Post Tue Apr 03, 2007 12:39 pm
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coaster
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I guess what I'd do in that situation is to track manually in a spreadsheet, side-by-side with Quicken, for a period of time to see where and how much it differs from what I'm really looking for.

~Tim~
Post Tue Apr 03, 2007 3:03 pm
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Jonathan
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OK, I've done some additional research on this.

Basically, this topic came up because I saw return on investment numbers Quicken was providing that looked extremely low, and fingered the changing cost basis as the culprit.

Quicken is correct to calculate cost basis the way it does for standard mutual fund accounts -- I suppose it's a matter of opinion as to whether it should be doing that for a retirement plan that doesn't actually have stocks, and in which "sales" and "purchases" are really just interfund transfers.

The cost basis is really more an issue for taxes anyway, as I understand it, and for the TSP (again, as I understand it) capital gains aren't taxed. I'm sure those up on taxes will correct me if I'm wrong.

So perhaps the trouble, if there really is any trouble in all of this, is calling the TSP funds "mutual funds" in Quicken. At any rate...

What matters most to me is the annual rates of return, which Quicken calculates just fine (the same could be done, with a good deal more effort, using Excel's "XIRR" function). So this really isn't a big issue either way.
Post Wed Apr 04, 2007 3:57 pm
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coaster
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OK, thanks for the follow-up. Smile

~Tim~
Post Wed Apr 04, 2007 4:04 pm
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FantasyTSP
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Re: Tracking TSP performance in Quicken  Reply with quote  

quote:
Originally posted by Jonathan
...have discovered both how to import historical fund prices into Quicken (using .csv files) and how to import old transactions (using modified QIF files)....


Could you provide a sample CSV/QIF file used to import into Quicken. I'm trying to add an export feature to FantasyTSP and have had trouble making it work.

Thank you!
Post Tue Jan 22, 2008 11:37 am
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Jonathan
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Re: Tracking TSP performance in Quicken  Reply with quote  

quote:
Originally posted by FantasyTSP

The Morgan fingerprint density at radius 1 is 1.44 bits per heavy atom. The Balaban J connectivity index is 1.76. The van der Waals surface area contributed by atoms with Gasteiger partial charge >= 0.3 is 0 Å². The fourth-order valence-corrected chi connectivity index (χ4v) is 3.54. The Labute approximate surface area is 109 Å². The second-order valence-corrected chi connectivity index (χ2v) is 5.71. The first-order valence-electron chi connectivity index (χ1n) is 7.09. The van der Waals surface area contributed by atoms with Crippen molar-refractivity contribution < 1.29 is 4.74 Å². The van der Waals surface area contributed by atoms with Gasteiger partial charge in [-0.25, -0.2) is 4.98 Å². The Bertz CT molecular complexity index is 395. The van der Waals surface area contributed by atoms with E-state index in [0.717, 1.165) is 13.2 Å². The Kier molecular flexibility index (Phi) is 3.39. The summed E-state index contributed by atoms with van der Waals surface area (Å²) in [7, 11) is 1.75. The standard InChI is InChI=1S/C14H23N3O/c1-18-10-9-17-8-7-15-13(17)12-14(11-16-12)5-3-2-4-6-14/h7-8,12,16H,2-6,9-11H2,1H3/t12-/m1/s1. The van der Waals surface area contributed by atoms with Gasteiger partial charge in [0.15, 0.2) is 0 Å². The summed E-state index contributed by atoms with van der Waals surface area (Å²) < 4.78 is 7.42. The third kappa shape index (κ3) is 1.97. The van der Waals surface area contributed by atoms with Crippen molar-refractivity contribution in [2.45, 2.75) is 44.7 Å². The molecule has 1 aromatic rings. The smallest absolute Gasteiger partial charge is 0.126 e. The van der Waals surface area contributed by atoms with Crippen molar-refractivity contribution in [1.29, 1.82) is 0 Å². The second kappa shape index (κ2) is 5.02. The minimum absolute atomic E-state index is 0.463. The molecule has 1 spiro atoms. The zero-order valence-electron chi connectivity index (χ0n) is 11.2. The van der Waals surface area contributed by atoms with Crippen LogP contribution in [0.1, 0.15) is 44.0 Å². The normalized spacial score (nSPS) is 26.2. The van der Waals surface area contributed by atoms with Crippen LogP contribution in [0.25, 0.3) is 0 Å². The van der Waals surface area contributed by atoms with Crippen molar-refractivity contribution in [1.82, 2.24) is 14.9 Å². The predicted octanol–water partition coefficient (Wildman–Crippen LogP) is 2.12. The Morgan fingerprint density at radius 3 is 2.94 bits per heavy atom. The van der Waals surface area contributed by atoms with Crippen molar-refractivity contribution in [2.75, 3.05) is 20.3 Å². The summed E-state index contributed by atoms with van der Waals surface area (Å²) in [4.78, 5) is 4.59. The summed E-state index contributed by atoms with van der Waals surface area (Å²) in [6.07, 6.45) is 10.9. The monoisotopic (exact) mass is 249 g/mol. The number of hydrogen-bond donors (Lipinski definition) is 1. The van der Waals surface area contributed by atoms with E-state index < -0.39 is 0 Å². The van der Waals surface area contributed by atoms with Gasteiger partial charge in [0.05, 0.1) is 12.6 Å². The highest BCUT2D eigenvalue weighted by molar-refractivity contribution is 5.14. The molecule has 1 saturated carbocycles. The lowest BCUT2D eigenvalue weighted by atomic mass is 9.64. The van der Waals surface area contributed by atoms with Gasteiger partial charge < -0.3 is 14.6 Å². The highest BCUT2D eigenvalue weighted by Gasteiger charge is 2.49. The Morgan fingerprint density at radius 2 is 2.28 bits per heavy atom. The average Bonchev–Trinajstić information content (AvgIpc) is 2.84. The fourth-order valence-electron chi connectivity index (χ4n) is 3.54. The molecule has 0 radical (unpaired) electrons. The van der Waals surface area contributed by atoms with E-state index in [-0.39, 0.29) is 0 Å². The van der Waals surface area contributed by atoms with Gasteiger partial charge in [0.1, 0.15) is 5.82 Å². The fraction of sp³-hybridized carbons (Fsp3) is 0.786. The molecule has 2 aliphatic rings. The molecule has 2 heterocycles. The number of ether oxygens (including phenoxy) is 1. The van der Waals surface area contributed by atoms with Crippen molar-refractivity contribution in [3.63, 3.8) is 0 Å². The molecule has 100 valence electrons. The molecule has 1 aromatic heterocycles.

quote:
Originally posted by Jonathan
...have discovered both how to import historical fund prices into Quicken (using .csv files) and how to import old transactions (using modified QIF files)....


Could you provide a sample CSV/QIF file used to import into Quicken. I'm trying to add an export feature to FantasyTSP and have had trouble making it work.

Thank you!


I can do that. Typically, I import prices using a PERL script that visits the TSP website, gathers the last 30 days of prices (since that's what is displayed there) and puts it into a CSV file. The format of the CSV file is pretty straightforward, but I'll have to get one later today.

For importing old transactions in a QIF file, I haven't had to do that for over a year (I enter them manually every paycheck). But again, I'll see if I still have the script around.
Post Thu Feb 07, 2008 3:00 pm
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Elena C.
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Hey guys, I have a thought for you. Here's what I do whenever I get stuck and have an issue like this... I go on odesk.com and create a new job. It only takes a few seconds. Just describe whatever it is you need help with, and you can either name a price for the job or hire at an hourly rate (capped of course). I bet if you post something like this you'll have 20 people bidding to help you for a ridiculously low sum like $4 within a couple of hours. I have had so many utterly brilliant people help me for such reasonable prices. You can get them to help you via Skype or just trade messages and files, etc. It's been a godsend for me. Thought I'd share! Smile
Post Sun Oct 17, 2010 7:59 am
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coaster
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That's an interesting suggestion, but it's a very old thread and we discourage people from resurrecting old, dead threads. When don't you open a new thread on the topic?

~Tim~
Post Mon Oct 18, 2010 1:29 am